The basic thrust of this answer remains the same regardless of whether we are trying to achieve a low landing speed by scaling up the wing in all dimensions, or by only increasing the chord. In general, a high peak L/D ratio is associated with a high aspect ratio, and therefore a small wing chord. However, if in cruising flight we know we must fly our scaled-up wing at some airspeed that is much higher than its maximum L/D airspeed, it's possible that we'll have a better L/D ratio at that high airspeed if we've scaled up the wing by expanding the chord alone than by expanding all dimensions. Because the curve of L/D versus airspeed may be less "peaky" with the lower aspect ratio than with the higher aspect ratio. But the better solution is to keep the high aspect ratio, and keep the wing small enough so that it can actually be flown at its maximum L/D ratio at the intended cruising speed. Then we "scale up" the wing for landing by extending the flaps.

Of course, extending the flaps does much more than just "scale up" the wing. At full extension, the designer's goal is to minimize the stall speed, so maximizing the lift coefficient is the priority. He or she is free to choose a configuration that maximizes the lift coefficient, with no concern for minimizing the drag coefficient to maximize the L/D ratio. As noted above, an increase in drag is actually helpful during final approach-- it is easier to guide the aircraft to the intended touchdown zone if the power-off glide path is not too flat. (And no, despite the questioner's suggestion, we cannot eliminate the extra drag created by the extended flaps in cruising flight simply by "closing the slots".) The flaps are designed purely to make the wing's lift coefficient as high as possible, while the airfoil of the clean wing is designed to optimize the ratio of L/D or Cl/Cd. Therefore, to achieve the same low stall speed simply by scaling up the unflapped wing -- either chordwise, or in all dimensions -- would require a much greater increase in wing area than the area that is actually added by the deployed flaps.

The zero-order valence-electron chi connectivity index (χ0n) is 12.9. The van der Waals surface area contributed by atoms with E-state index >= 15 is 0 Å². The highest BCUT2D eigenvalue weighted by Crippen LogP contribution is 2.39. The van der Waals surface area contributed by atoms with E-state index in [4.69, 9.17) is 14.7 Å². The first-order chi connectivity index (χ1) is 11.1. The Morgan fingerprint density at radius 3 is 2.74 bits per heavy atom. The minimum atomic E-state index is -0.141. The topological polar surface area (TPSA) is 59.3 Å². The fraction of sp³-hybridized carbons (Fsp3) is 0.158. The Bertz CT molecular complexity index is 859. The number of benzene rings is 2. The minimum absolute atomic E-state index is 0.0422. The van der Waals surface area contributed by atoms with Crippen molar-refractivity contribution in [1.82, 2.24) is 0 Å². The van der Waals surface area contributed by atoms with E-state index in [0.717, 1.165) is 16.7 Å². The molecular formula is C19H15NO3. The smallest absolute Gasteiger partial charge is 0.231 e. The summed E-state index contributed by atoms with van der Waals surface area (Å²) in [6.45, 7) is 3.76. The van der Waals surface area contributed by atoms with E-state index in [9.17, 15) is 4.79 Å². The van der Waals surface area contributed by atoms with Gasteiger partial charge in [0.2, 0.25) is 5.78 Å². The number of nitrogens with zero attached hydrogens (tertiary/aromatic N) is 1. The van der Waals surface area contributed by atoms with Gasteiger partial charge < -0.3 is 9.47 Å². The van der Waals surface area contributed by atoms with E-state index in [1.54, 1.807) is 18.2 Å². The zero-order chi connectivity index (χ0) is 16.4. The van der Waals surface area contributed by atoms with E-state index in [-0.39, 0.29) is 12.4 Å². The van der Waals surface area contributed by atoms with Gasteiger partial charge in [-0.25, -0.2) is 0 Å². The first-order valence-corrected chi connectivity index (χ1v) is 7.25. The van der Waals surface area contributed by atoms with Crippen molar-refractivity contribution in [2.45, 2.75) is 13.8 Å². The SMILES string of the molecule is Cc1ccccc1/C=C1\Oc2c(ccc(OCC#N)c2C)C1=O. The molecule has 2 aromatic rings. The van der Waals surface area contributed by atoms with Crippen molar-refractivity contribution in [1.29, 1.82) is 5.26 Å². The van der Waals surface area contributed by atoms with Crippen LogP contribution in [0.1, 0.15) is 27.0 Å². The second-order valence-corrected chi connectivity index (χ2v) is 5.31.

Related --

(Q) Why would a glider have water ballast? If it is trying to stay aloft without an engine, wouldn't it be better to be as light as possible?

(A) For a large commercial plane on landing, does the L/D ratio increase, decrease, or not change much?

(A) For a large commercial plane on landing, does the L/D ratio increase, decrease, or not change much?

(A) Why and when to use flaps?

  • $\begingroup$ Ohhhhh sorry. I am learning not just aviation, but how to ask questions. " we cannot eliminate the extra drag created by the extended flaps in cruising flight simply by "closing the slots".)" I'm gonna try to clarify more in the next edit. By the way, I see that even this answer ignored the option of higher cruising altitude. $\endgroup$ Commented May 6, 2020 at 18:07
  • 1
    $\begingroup$ @ABJX -- "By the way, I see that even this answer ignored the option of higher cruising altitude." -- yes, for once, I guess I figured that one of my answers had already gotten long enough. $\endgroup$ Commented May 6, 2020 at 18:13
  • 1
    $\begingroup$ @ABJX If you expect a higher cruising altitude to reduce drag then a higher cruising altitude will get a bigger drag reduction if you add flaps. Then you say "higher" to which the flapped wing can also go higher and have less drag. Continue until you reach service ceiling $\endgroup$
    – slebetman
    Commented May 6, 2020 at 22:27

You must log in to answer this question.

Not the answer you're looking for? Browse other questions tagged .